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John Mara: 'I'll accept my share of the blame' for Giants' losing ways

Giants co-owner John Mara, left, said after firing

Giants co-owner John Mara, left, said after firing head coach Pat Shurmur on Monday: "With Pat, it ends up being as much a gut instinct as much as anything. I just felt like we weren't winning enough games, we weren't winning the games we should have won, and we just needed to go in a different direction."   Credit: Brad Penner

John Mara stood at the lectern on the stage of the Giants’ auditorium, announced the firing of coach Pat Shurmur after two seasons and promptly fell on his sword.

The Giants’ president and co-owner has overseen a prolonged and dismal run, with his team failing to make the playoffs in seven of the last eight years and producing a losing record in six of the last seven.

Looking for someone to blame? Blame Mara.

“It all starts at the top,” he said Monday. “You can criticize me all you want, and it would be warranted, because it all starts at the top. The success, the failures in the last eight years have been miserable, so I’ll accept my share of the blame for that.”

For years, the Giants have been a gold standard in pro sports, an organization whose stature was burnished with five Super Bowl runs and four Vince Lombardi Trophies. Those silver chalices are on display in the spacious, well-appointed foyer of the team’s training facility, reminders of the greatness the Giants once stood for but also of how far the franchise has fallen. In the last three seasons, they have gone 12-36.

“Quite frankly,” Mara said in a statement released by the team, “we have lost some standing as an organization.”

It is a humbling confession for the 65-year-old owner, whose father, Wellington, and grandfather, Tim, are members of the Pro Football Hall of Fame for their decades of contributions to the team and to the NFL. John carries their legacy with him at all times, profoundly aware of being the family’s standard-bearer and deeply wounded at presiding over this extended run of failure.

Shurmur is his second straight coach to have lasted two years or less, and their ousters follow Mara pushing two-time Super Bowl winner Tom Coughlin to the exit after the 2015 season. Shurmur won only nine games in his two seasons, and though he did produce positive results with first-round quarterback Daniel Jones and had three years left on his contract, it wasn’t enough to justify bringing him back for a third season.

“With Pat, it ends up being as much a gut instinct as much as anything,” Mara said. “I just felt like we weren’t winning enough games, we weren’t winning the games we should have won, and we just needed to go in a different direction.”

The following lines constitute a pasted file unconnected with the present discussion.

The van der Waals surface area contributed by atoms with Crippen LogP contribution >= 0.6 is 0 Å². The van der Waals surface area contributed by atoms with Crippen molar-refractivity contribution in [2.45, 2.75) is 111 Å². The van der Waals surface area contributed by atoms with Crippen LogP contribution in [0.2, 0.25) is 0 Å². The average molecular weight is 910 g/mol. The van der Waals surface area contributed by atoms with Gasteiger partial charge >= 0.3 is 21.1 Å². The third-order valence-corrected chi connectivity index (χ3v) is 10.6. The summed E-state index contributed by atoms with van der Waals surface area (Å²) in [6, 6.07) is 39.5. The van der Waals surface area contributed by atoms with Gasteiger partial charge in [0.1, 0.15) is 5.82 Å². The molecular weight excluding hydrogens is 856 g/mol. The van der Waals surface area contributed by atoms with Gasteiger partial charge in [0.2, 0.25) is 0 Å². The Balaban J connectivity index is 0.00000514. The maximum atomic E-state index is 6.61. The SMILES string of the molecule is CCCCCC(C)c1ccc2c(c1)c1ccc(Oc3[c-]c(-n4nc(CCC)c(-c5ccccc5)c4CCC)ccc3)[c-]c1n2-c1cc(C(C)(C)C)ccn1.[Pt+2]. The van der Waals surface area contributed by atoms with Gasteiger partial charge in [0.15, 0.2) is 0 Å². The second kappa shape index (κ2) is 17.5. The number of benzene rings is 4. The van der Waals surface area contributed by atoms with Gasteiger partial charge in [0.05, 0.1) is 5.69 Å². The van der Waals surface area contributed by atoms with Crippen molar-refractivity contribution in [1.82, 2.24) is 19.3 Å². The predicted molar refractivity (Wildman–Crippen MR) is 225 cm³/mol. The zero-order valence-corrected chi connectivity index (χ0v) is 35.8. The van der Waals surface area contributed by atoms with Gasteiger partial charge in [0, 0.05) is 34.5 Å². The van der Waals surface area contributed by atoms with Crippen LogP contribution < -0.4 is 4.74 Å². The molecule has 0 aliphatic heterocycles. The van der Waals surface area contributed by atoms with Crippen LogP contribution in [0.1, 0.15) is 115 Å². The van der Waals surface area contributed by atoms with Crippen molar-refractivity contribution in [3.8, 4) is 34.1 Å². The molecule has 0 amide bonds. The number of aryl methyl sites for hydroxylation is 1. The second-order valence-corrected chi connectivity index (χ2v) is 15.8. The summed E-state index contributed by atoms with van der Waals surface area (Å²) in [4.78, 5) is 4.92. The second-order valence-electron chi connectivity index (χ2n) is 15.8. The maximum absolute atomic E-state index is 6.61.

It is on to yet another coach search, a decision the Giants cannot afford to botch, lest they continue this run of futility well into the future. Mara and co-owner Steve Tisch, who has vowed to be more involved in the team’s day-to-day operations, must hire a coach who can transform a young team with some promising pieces — most notably Jones and Saquon Barkley — into a playoff contender ASAP.

There are quality coaches out there, so there is no reason they can’t get this right. Among the most qualified candidates: former Panthers coach Ron Rivera, Baylor coach Matt Rhule (who worked under Coughlin for a year with the Giants and impressed everyone around him), Patriots offensive coordinator Josh McDaniels (as long as he doesn’t back out of his next job the way he did in Indianapolis), Ravens offensive coordinator Greg Roman, who did terrific work with Lamar Jackson, and Chiefs offensive coordinator Eric Bieniemy, the latest protege of Andy Reid.

“We’ve got a terrific young quarterback, we’ve got a young roster, we’re in the best [salary] cap-space shape we’ve been in many years — there’s a lot to this organization that I think would attract a lot of different candidates,” Mara said.

His decision to cut ties with Shurmur is understandable, especially after listening to fans of far too many opponents — most recently the Eagles in Sunday’s 34-17 loss — cheer on their teams in the Giants’ own building. But his move to retain general manager Dave Gettleman is potentially risky.

Gettleman’s choice of Jones may have tipped the scales in his favor, but his other personnel misses leave him open to legitimate second-guessing. The fact that Mara has decided not to engage in a total housecleaning that includes Gettleman puts him on the hook for further scrutiny.

If this team doesn’t significantly upgrade the roster with the fourth overall pick and a ton of spending money in free agency, Mara might have to face the possibility of hiring another GM.

“That’s certainly something that we’re aware of, but I happen to believe in Dave, and I happen to believe in the changes that he’s making,” Mara said. “I think those are going to pay off.”

They’d better.

“Personnel-wise, we’ve had some hits, we’ve had some misses and we have a lot of young players who have shown some promise, but it remains to be seen whether they’re going to develop into quality NFL players or not,” Mara said. “There have definitely been some misses, there’s no doubt about that. [Gettleman] does know that the batting average has got to increase going forward . . . All that being said, we need to win more games. Dave knows that.”

So does Mara.

His reputation depends on it.

So does his good name, the name that has carried the franchise through nearly a century of Giants history.

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